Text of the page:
“And this book comes free with it,” the saleslady said, thrusting a small volume entitled ‘The Dream-Weavers of Teheran’ into my hand. That book describes the tragic story of how the author, orphaned at an early age, was kidnapped in Teheran, imprisoned in dreadful conditions in the basement belonging to a carpet merchant and forced to weave carpets for him by day and by night.

Muslin bags of coloured sweets were also given away with every book, and so I came away feeling I had made a good bargain.

Leafing through the book describing individual journeys from Iran to Israel I found many tales describing a comfortable existence in Iran that had come to an end after the Ayatollahs’ rise to power there, impelling people to leave their homes and embark on a long, expensive and often dangerous journey. This generally involved taking a plane to a town near the border with Pakistan and then meeting a local smuggler at an agreed spot. From there some individuals crossed the mountainous border on foot, while others were picked up by truck and driven along treacherous roads to cross the border. Once inside Pakistan their troubles were not always over, and it was only after they had reached Karachi or some other large city where the Jewish Agency could meet them that they were given shelter and documents, and enabled to leave for Israel.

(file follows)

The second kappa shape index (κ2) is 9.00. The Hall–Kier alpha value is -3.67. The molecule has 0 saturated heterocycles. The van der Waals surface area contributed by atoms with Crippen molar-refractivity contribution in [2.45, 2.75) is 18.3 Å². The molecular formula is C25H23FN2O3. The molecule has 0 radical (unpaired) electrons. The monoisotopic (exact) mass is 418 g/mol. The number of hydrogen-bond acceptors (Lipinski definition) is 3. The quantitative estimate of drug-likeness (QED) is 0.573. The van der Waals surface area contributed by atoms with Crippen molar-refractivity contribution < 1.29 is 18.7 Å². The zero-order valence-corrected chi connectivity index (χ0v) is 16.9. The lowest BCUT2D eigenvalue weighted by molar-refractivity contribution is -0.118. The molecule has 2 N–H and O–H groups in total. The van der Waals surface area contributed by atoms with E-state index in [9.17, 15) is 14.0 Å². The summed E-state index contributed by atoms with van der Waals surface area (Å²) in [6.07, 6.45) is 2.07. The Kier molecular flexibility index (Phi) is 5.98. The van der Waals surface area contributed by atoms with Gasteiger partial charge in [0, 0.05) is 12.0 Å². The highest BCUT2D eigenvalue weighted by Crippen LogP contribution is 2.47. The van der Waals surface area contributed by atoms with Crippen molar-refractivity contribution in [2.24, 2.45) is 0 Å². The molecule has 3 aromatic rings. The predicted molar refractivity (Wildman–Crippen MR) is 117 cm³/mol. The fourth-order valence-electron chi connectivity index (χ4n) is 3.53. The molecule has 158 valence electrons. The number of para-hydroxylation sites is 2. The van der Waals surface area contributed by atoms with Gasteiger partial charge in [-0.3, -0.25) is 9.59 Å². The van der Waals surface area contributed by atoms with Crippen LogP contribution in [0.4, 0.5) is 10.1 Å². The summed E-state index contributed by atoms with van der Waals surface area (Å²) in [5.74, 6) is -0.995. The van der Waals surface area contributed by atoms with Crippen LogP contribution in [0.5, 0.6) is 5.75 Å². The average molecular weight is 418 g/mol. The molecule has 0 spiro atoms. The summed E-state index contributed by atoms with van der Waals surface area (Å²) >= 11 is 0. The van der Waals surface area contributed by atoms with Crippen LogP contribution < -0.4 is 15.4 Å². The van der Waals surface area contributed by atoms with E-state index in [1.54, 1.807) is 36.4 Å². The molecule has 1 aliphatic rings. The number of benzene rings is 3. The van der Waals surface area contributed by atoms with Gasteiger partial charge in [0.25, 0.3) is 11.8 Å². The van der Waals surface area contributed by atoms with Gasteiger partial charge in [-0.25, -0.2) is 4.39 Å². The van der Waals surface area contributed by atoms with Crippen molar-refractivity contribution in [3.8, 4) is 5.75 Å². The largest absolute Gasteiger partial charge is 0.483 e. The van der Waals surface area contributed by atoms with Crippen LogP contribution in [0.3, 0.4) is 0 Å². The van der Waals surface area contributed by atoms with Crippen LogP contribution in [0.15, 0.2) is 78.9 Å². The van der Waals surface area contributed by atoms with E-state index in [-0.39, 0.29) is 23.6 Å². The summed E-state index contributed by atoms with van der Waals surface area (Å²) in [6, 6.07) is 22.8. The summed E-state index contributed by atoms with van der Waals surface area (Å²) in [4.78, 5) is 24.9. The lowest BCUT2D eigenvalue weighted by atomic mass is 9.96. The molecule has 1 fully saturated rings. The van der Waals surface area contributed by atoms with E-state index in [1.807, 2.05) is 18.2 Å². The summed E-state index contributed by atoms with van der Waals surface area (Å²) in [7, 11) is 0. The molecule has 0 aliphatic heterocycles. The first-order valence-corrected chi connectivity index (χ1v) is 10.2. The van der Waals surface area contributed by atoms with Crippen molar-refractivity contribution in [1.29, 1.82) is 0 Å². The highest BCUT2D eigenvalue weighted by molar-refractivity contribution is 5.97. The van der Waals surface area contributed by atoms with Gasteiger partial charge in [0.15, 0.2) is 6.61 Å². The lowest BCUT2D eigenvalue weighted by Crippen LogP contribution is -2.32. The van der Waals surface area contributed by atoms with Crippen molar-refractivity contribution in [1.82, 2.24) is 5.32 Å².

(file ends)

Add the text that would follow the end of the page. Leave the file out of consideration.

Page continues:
As well as abandoning their property, many of those departing Iran were obliged to take special measures such as wearing soiled clothes and shoes to avoid being stopped by the police and revolutionary guards who were constantly on the lookout for Jews and anyone else seeking to leave Iran illegally. The book contains many cases of hardship, in some cases with a fatal outcome, in the endeavour to leave the country. For thousands of years Iran provided a safe haven for Jews, who had prospered in many parts of the country, but under the rule of the Ayatollahs this was no longer the case.

The book also contains an introduction by David Nissan giving an outline of the history of the Jews in Iran, a history that goes back to their manumission by Cyrus the Great, the story of Queen Esther, and their period of prosperity under the Shah and the Pahlevi dynasty. One cannot but admire the resilience of those Jewish communities that endured hardship, discrimination and even forced conversion to Islam throughout the centuries, and yet survived and prospered. Most of those have now moved to Israel and other countries where they are able to live in freedom.